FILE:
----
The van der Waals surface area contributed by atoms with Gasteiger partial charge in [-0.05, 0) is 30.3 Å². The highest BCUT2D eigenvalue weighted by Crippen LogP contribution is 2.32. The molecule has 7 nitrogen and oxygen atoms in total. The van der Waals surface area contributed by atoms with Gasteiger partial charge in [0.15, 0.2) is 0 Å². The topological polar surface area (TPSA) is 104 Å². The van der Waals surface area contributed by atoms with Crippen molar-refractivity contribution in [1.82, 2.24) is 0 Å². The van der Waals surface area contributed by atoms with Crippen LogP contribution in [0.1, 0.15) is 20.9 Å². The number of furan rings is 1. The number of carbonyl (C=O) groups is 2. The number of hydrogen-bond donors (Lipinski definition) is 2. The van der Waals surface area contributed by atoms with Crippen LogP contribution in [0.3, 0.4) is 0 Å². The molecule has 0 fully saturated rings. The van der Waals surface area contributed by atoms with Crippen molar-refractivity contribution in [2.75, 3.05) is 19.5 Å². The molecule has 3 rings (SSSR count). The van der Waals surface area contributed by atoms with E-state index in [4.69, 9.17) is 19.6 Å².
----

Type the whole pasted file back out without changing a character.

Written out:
The van der Waals surface area contributed by atoms with Gasteiger partial charge in [-0.05, 0) is 30.3 Å². The highest BCUT2D eigenvalue weighted by Crippen LogP contribution is 2.32. The molecule has 7 nitrogen and oxygen atoms in total. The van der Waals surface area contributed by atoms with Gasteiger partial charge in [0.15, 0.2) is 0 Å². The topological polar surface area (TPSA) is 104 Å². The van der Waals surface area contributed by atoms with Crippen molar-refractivity contribution in [1.82, 2.24) is 0 Å². The van der Waals surface area contributed by atoms with Crippen LogP contribution in [0.1, 0.15) is 20.9 Å². The number of furan rings is 1. The number of carbonyl (C=O) groups is 2. The number of hydrogen-bond donors (Lipinski definition) is 2. The van der Waals surface area contributed by atoms with Crippen LogP contribution in [0.3, 0.4) is 0 Å². The molecule has 0 fully saturated rings. The van der Waals surface area contributed by atoms with Crippen molar-refractivity contribution in [2.75, 3.05) is 19.5 Å². The molecule has 3 rings (SSSR count). The van der Waals surface area contributed by atoms with E-state index in [4.69, 9.17) is 19.6 Å².